Unmanned Aerial Vehicles, or UAVs or drones in short, are often portrayed as the technology of future. A future where autonomous flying objects take care of all the necessary tasks is intriguing and almost part of science fiction. Nevertheless, there are still many cases in which drones are not yet viable options, such as when heavy tools are needed or when large amounts of products need to be applied. In this article, though, we are going to look at one of the feasible aspects and interesting applications for drones: mapping.
When mapping the agricultural environment, the aim is to collect invaluable information for better decision making, thereby reducing the costs of the application. In the case of fertilizing, site specific application is said to potentially reduce the dosage with up to 80% in comparison with conventional application. This means that fertilizer is only given to the plants that need it. One proposed way to select the plants in need would be to compare their volumes, and give fertilizer to the smaller ones.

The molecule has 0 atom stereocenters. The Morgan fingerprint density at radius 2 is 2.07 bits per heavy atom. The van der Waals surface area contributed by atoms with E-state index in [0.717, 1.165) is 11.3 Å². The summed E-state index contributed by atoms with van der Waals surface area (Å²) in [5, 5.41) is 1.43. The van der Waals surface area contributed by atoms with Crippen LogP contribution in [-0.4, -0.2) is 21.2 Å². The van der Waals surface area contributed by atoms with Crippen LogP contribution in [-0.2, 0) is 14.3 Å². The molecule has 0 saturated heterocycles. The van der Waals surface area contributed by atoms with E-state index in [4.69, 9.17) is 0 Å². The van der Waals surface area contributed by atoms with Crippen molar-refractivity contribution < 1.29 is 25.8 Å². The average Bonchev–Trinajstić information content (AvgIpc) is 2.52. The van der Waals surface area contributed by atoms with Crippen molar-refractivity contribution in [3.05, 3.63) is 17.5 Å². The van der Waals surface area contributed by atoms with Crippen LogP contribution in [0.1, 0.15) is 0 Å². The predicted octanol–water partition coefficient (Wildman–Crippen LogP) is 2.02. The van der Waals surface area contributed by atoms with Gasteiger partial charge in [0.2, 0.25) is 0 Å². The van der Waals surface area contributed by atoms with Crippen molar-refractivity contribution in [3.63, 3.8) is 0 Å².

Mapping plant volumes can be done in several different ways, but using a regular camera on a drone is one way of doing this. The technology used is called photogrammetry, and uses the effect that objects with different distances to the camera move at different speed to determine their distance and produce a three-dimensional map of the environment. Using this technology is relatively cheap because it uses simple sensors, especially when comparing to other depth sensing techniques like LiDAR or Kinect sensors. Moreover, a good camera is not too heavy and can therefore be suspended from a drone.
Figure 1. Point clouds created by different systems: (a) LiDAR-based system; (b) RGB-D Microsoft Kinect® v2-based system; (c) UAV-based system.
When comparing the results from the drone with other conventional methods, we can conclude that although the level of detail is better when using on-ground systems, the cost of acquisition is also always higher. The drone therefore is a more cost-effective system, and results in positive net returns.
Table 1. Modelled volumes and estimated savings according to Eq. (3) for the studied systems.
|Mapping cost (€ ha−1)||73.12||67.80||32.90|
|Savings (€ ha−1)||-61.2||-48.7||6.1|
Andújar D, Moreno H, Bengochea-Guevara JM, et al (2019) Aerial imagery or on-ground detection? An economic analysis for vineyard crops. Comput Electron Agric 157:351–358. https://doi.org/10.1016/j.compag.2019.01.007